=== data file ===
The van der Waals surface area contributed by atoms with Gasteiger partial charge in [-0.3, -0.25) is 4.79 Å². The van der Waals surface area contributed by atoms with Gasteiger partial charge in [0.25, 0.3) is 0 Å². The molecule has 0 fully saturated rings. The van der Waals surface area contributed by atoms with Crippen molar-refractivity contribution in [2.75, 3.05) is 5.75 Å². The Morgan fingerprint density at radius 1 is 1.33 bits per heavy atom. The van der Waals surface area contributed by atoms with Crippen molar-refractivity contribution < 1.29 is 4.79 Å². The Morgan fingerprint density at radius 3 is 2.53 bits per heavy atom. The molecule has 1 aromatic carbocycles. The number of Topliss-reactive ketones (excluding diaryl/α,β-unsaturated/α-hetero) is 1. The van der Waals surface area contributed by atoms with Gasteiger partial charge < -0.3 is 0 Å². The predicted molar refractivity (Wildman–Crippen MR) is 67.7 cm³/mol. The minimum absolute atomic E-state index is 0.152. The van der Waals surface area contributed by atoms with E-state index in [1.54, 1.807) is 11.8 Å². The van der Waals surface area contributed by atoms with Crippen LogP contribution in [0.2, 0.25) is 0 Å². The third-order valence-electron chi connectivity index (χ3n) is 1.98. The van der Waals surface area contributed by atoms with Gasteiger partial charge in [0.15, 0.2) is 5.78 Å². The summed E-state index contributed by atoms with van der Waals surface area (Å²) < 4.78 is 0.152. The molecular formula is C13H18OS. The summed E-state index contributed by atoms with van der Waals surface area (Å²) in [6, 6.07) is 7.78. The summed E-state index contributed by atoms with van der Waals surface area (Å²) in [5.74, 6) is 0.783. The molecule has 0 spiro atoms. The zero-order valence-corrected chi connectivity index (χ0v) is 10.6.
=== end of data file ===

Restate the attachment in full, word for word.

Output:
The van der Waals surface area contributed by atoms with Gasteiger partial charge in [-0.3, -0.25) is 4.79 Å². The van der Waals surface area contributed by atoms with Gasteiger partial charge in [0.25, 0.3) is 0 Å². The molecule has 0 fully saturated rings. The van der Waals surface area contributed by atoms with Crippen molar-refractivity contribution in [2.75, 3.05) is 5.75 Å². The Morgan fingerprint density at radius 1 is 1.33 bits per heavy atom. The van der Waals surface area contributed by atoms with Crippen molar-refractivity contribution < 1.29 is 4.79 Å². The Morgan fingerprint density at radius 3 is 2.53 bits per heavy atom. The molecule has 1 aromatic carbocycles. The number of Topliss-reactive ketones (excluding diaryl/α,β-unsaturated/α-hetero) is 1. The van der Waals surface area contributed by atoms with Gasteiger partial charge < -0.3 is 0 Å². The predicted molar refractivity (Wildman–Crippen MR) is 67.7 cm³/mol. The minimum absolute atomic E-state index is 0.152. The van der Waals surface area contributed by atoms with E-state index in [1.54, 1.807) is 11.8 Å². The van der Waals surface area contributed by atoms with Crippen LogP contribution in [0.2, 0.25) is 0 Å². The third-order valence-electron chi connectivity index (χ3n) is 1.98. The van der Waals surface area contributed by atoms with Gasteiger partial charge in [0.15, 0.2) is 5.78 Å². The summed E-state index contributed by atoms with van der Waals surface area (Å²) < 4.78 is 0.152. The molecular formula is C13H18OS. The summed E-state index contributed by atoms with van der Waals surface area (Å²) in [6, 6.07) is 7.78. The summed E-state index contributed by atoms with van der Waals surface area (Å²) in [5.74, 6) is 0.783. The molecule has 0 spiro atoms. The zero-order valence-corrected chi connectivity index (χ0v) is 10.6.